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A.D.A.M. Medical Encyclopedia [Internet]. Atlanta (GA): A.D.A.M.; 2013.

A.D.A.M. Medical Encyclopedia.

Choriocarcinoma

Chorioblastoma; Trophoblastic tumor; Chorioepithelioma; Gestational trophoblastic neoplasia

Last reviewed: June 11, 2014.

Choriocarcinoma is a fast-growing form of cancer that occurs in a woman's uterus (womb). The abnormal cells start in the tissue that would normally become the placenta. This is the organ that develops during pregnancy to feed the fetus.

Choriocarcinoma is a type of gestational trophoblastic disease.

Causes

Choriocarcinoma is an uncommon cancer that occurs during pregnancy. A baby may or may not develop in this type of pregnancy.

The cancer may occur after a normal pregnancy. But it most often occurs with a complete hydatidiform mole. The abnormal tissue from the mole can continue to grow even after it is removed, and can turn into cancer. About half of all women with a choriocarcinoma had a hydatidiform mole, or molar pregnancy.

Choriocarcinomas may also occur after an early pregnancy that does not continue (miscarriage), or after an ectopic pregnancy or genital tumor.

Symptoms

A possible symptom is abnormal or irregular vaginal bleeding in a woman who recently had a hydatidiform mole or pregnancy.

Other symptoms may include:

Exams and Tests

A pregnancy test will be positive even if you are not pregnant. The pregnancy hormone (HCG) level will be high.

A pelvic exam may show uterine swelling or a tumor.

Blood tests that may be done include:

Imaging tests that may be done include:

  • CT scan
  • MRI

You should be carefully monitored after a hydatidiform mole or at the end of a pregnancy. Early diagnosis of choriocarcinoma can improve the outcome.

Treatment

After you are diagnosed, a careful history and exam will be done to make sure the cancer has not spread to other organs. Chemotherapy is the main type of treatment.

Hysterectomy and radiation therapy are rarely needed.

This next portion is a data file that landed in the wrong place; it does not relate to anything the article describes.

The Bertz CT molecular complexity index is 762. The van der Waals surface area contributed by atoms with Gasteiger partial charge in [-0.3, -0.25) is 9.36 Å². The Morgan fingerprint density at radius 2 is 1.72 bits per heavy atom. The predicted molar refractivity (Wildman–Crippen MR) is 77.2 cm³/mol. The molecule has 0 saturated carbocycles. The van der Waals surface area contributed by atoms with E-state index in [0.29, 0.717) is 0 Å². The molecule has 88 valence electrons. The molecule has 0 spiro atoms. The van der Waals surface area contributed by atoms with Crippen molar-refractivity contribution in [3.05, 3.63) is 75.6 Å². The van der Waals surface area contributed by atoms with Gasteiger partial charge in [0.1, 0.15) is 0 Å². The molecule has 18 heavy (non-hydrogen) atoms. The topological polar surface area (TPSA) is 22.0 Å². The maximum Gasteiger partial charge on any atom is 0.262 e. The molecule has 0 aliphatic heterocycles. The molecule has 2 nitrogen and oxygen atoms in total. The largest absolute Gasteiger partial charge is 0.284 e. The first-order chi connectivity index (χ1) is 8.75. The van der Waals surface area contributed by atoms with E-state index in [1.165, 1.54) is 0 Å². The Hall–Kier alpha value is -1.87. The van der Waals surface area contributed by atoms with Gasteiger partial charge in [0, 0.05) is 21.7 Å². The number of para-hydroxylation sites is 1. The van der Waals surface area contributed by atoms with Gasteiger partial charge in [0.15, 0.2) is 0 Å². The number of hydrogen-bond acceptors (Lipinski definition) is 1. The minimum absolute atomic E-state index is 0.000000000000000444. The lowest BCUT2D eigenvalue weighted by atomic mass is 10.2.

Support Groups

You can ease the stress of illness by joining a cancer support group. Sharing with others who have common experiences and problems can help you not feel alone.

Outlook (Prognosis)

Most women whose cancer has not spread can be cured and will still be able to have children. A choriocarcinoma may come back within a few months to 3 years after treatment.

The condition is harder to cure if the cancer has spread and one or more of the following happens:

  • Disease spreads to the liver or brain
  • Pregnancy hormone (HCG) level is higher than 40,000 milli-international units per milliliter (mIU/mL) when treatment begins
  • Cancer returns after having chemotherapy
  • Symptoms or pregnancy occurred for more than 4 months before treatment began
  • Choriocarcinoma occurred after a pregnancy that resulted in the birth of a child

Many women (about 70%) who have a poor outlook at first go into remission (a disease-free state).

When to Contact a Medical Professional

Call for an appointment with your health care provider if you develop symptoms within 1 year after a hydatidiform mole or pregnancy.

References

  1. McGee J, Covens A. Gestational trophoblastic disease: hydatidiform mole, nonmetastatic and metastatic gestational trophoblastic tumor: diagnosis and management. In: Lentz GM, Lobo RA, Gershenson DM, Katz VL, eds. Comprehensive Gynecology. 6th ed. Philadelphia, PA: Elsevier Mosby; 2012:chap 35.
  2. National Cancer Institute: PDQ Gestational Trophoblastic Disease Treatment. Bethesda, MD: National Cancer Institute. Date last modified 4/25/2014. Available at: http://www.cancer.gov/cancertopics/pdq/treatment/gestationaltrophoblastic/HealthProfessional. Accessed June 11, 2014.

Review Date: 6/11/2014.